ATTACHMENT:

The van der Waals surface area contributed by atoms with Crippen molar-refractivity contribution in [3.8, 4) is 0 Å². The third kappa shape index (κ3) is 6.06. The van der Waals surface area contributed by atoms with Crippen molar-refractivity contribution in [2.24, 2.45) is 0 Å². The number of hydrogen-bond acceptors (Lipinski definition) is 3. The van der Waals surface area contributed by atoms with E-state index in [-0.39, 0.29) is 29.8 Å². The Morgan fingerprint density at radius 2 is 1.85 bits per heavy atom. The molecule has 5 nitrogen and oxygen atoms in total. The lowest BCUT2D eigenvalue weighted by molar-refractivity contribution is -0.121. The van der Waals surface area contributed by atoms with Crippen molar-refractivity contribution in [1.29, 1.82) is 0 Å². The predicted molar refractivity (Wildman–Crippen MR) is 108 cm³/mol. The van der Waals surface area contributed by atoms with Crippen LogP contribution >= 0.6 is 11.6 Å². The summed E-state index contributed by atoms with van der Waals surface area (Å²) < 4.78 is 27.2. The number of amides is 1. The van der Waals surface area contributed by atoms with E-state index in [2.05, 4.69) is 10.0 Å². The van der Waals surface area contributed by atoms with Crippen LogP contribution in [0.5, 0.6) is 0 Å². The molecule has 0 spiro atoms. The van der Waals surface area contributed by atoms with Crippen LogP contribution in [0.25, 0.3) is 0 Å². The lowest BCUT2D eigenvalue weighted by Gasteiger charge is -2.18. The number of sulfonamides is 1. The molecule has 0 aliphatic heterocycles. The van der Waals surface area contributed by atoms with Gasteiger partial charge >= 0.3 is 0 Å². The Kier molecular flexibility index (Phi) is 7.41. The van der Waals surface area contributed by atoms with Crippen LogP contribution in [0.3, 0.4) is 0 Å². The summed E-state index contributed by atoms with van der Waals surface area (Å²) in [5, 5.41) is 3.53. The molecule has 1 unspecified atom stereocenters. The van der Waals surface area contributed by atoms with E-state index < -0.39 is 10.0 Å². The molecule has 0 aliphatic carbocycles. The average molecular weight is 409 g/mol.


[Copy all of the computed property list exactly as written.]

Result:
The van der Waals surface area contributed by atoms with Crippen molar-refractivity contribution in [3.8, 4) is 0 Å². The third kappa shape index (κ3) is 6.06. The van der Waals surface area contributed by atoms with Crippen molar-refractivity contribution in [2.24, 2.45) is 0 Å². The number of hydrogen-bond acceptors (Lipinski definition) is 3. The van der Waals surface area contributed by atoms with E-state index in [-0.39, 0.29) is 29.8 Å². The Morgan fingerprint density at radius 2 is 1.85 bits per heavy atom. The molecule has 5 nitrogen and oxygen atoms in total. The lowest BCUT2D eigenvalue weighted by molar-refractivity contribution is -0.121. The van der Waals surface area contributed by atoms with Crippen molar-refractivity contribution in [1.29, 1.82) is 0 Å². The predicted molar refractivity (Wildman–Crippen MR) is 108 cm³/mol. The van der Waals surface area contributed by atoms with Crippen LogP contribution >= 0.6 is 11.6 Å². The summed E-state index contributed by atoms with van der Waals surface area (Å²) < 4.78 is 27.2. The number of amides is 1. The van der Waals surface area contributed by atoms with E-state index in [2.05, 4.69) is 10.0 Å². The van der Waals surface area contributed by atoms with Crippen LogP contribution in [0.5, 0.6) is 0 Å². The molecule has 0 spiro atoms. The van der Waals surface area contributed by atoms with Crippen LogP contribution in [0.25, 0.3) is 0 Å². The lowest BCUT2D eigenvalue weighted by Gasteiger charge is -2.18. The number of sulfonamides is 1. The molecule has 0 aliphatic heterocycles. The van der Waals surface area contributed by atoms with Gasteiger partial charge >= 0.3 is 0 Å². The Kier molecular flexibility index (Phi) is 7.41. The van der Waals surface area contributed by atoms with Crippen LogP contribution in [0.3, 0.4) is 0 Å². The summed E-state index contributed by atoms with van der Waals surface area (Å²) in [5, 5.41) is 3.53. The molecule has 1 unspecified atom stereocenters. The van der Waals surface area contributed by atoms with E-state index < -0.39 is 10.0 Å². The molecule has 0 aliphatic carbocycles. The average molecular weight is 409 g/mol.